“For smaller companies, a system has to be easy to implement. Often getting hardware on board is a delaying factor, so a light touch is important. We are hardware agnostic, and we can cooperate with any other systems,” said Andersen.
“This allows customers to apply advanced solutions in a simple manner. We offer a fully holistic approach. Customers can do all their route planning on one seamless system, from planning to execution. And the ship shares the same information with onshore personnel, so everyone experiences the same shared reality.”
The challenge for companies looking to take the ‘digital leap’ is to realize that it is not really a leap at all, rather one step at a time. “You have the big companies, you’ve seen Maersk launch the Zero Carbon shipping foundation; but you don’t have to be Maersk to reduce your emissions … you don’t have to be Maersk to become more efficient,” said Andersen. “That’s why we exist; we offer smaller companies without the resources access those efficiencies. There is no hardware to install to access our services. We can download and ‘switch on’ (nearly) overnight.”
The future is now
The maritime industry historically has been reactive, waiting for legislative mandate to demand change. While there is no sign that this will ever change, Andersen said that if it doesn’t, regulations will become increasingly draconian.
To that end, he envisions an industry where disparate players will gravitate to a few select sources for information, and he’s helping to build StormGeo to be one of the main players in the field. It all starts with data. “Secure data sharing platforms that facilitate convergence and cooperation between players are becoming more common,” said Andersen. Creating the platform is not a small job, said Andersen, noting that StormGeo has a team of more than 50 developers continuously working on the platform.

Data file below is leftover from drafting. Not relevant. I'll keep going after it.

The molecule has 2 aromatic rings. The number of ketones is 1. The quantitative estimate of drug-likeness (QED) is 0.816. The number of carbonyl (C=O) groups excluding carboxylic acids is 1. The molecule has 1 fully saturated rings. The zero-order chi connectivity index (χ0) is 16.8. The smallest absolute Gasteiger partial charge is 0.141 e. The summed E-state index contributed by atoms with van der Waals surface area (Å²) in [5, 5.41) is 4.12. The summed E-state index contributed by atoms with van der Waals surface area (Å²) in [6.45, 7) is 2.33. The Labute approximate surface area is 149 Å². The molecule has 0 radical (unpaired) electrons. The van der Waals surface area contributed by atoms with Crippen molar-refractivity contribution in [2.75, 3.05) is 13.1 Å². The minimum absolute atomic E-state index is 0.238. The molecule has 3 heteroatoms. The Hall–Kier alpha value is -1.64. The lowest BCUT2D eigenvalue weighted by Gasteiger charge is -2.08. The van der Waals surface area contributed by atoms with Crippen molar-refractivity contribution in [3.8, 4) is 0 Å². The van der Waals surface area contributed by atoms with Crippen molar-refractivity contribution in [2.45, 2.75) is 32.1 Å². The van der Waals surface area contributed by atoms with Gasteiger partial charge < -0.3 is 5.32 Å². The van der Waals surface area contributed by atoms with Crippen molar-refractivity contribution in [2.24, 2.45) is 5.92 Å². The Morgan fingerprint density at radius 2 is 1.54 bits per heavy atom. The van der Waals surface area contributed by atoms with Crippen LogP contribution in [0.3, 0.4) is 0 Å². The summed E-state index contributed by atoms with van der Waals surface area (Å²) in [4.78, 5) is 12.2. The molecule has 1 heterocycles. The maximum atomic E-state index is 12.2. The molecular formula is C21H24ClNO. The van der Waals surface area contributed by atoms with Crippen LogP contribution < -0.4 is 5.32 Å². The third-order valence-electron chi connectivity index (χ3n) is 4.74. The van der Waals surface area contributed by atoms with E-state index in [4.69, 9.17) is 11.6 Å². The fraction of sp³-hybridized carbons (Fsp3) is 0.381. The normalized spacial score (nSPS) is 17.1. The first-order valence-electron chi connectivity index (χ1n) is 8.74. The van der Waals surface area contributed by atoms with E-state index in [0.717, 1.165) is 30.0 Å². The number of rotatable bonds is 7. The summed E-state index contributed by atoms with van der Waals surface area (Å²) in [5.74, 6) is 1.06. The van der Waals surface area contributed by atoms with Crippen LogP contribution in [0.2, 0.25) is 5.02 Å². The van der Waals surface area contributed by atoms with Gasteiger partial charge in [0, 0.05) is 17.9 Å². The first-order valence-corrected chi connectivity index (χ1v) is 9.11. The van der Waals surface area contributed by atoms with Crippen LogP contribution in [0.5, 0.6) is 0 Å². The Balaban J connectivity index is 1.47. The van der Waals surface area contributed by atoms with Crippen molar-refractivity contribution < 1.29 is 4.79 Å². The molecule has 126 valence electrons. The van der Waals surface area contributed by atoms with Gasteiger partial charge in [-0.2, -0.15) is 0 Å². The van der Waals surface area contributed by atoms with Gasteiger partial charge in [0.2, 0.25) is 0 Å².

The goal: achieving a shared platform in five years with ports, ships and shippers all sharing the same tools. It won’t be easy, said Andersen, as the stakeholders still today are stuck in traditional roles, not always eager to share information liberally. “The challenge is to continue building that platform so that it is better and better. There is so much opportunity for change in the marine industry, and StormGeo can be a catalyst.”
Other stories from September 2020 issue
- Training Tips for Ships #16: Using Student Exam Results to Measure OUR Performance: Part 2 page: 12
- History and Overview of U.S. Cabotage Laws page: 14
- “It’s my dream job”: One-on-one with Søren Andersen, CEO, StormGeo page: 18
- Maritime History: Columbia Lighting the World; How Classification Can Make a Difference page: 22
- Will Customers Redefine Design and the Science of Marine Propulsion? page: 26
- New Lives for Old Ships: Inside Keppel O&M’s FLNG Conversion Solution page: 34
- Mitigating Underwater Noise page: 42
- Fit for Fight: Navies challenged by COVID at sea, ashore page: 44